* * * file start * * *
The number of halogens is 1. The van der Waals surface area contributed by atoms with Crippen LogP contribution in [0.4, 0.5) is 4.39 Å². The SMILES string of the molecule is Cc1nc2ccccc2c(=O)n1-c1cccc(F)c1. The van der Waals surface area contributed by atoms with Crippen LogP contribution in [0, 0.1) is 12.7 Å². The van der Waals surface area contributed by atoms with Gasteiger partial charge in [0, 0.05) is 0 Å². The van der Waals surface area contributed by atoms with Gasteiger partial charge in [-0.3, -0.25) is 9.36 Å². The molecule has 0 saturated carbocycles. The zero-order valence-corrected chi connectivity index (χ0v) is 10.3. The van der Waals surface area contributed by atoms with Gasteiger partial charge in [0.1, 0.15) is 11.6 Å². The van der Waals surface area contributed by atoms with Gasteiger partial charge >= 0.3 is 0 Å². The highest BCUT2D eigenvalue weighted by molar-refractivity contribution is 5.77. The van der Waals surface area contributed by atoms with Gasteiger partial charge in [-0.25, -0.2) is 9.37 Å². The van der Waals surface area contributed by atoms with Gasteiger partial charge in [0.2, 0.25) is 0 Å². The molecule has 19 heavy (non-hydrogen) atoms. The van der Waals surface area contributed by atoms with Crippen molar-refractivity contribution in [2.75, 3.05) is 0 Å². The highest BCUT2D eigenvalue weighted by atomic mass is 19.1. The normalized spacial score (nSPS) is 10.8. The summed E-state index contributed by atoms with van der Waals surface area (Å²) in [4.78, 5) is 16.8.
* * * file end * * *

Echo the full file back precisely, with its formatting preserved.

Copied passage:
The number of halogens is 1. The van der Waals surface area contributed by atoms with Crippen LogP contribution in [0.4, 0.5) is 4.39 Å². The SMILES string of the molecule is Cc1nc2ccccc2c(=O)n1-c1cccc(F)c1. The van der Waals surface area contributed by atoms with Crippen LogP contribution in [0, 0.1) is 12.7 Å². The van der Waals surface area contributed by atoms with Gasteiger partial charge in [0, 0.05) is 0 Å². The van der Waals surface area contributed by atoms with Gasteiger partial charge in [-0.3, -0.25) is 9.36 Å². The molecule has 0 saturated carbocycles. The zero-order valence-corrected chi connectivity index (χ0v) is 10.3. The van der Waals surface area contributed by atoms with Gasteiger partial charge in [0.1, 0.15) is 11.6 Å². The van der Waals surface area contributed by atoms with Gasteiger partial charge >= 0.3 is 0 Å². The highest BCUT2D eigenvalue weighted by molar-refractivity contribution is 5.77. The van der Waals surface area contributed by atoms with Gasteiger partial charge in [-0.25, -0.2) is 9.37 Å². The van der Waals surface area contributed by atoms with Gasteiger partial charge in [0.2, 0.25) is 0 Å². The molecule has 19 heavy (non-hydrogen) atoms. The van der Waals surface area contributed by atoms with Crippen molar-refractivity contribution in [2.75, 3.05) is 0 Å². The highest BCUT2D eigenvalue weighted by atomic mass is 19.1. The normalized spacial score (nSPS) is 10.8. The summed E-state index contributed by atoms with van der Waals surface area (Å²) in [4.78, 5) is 16.8.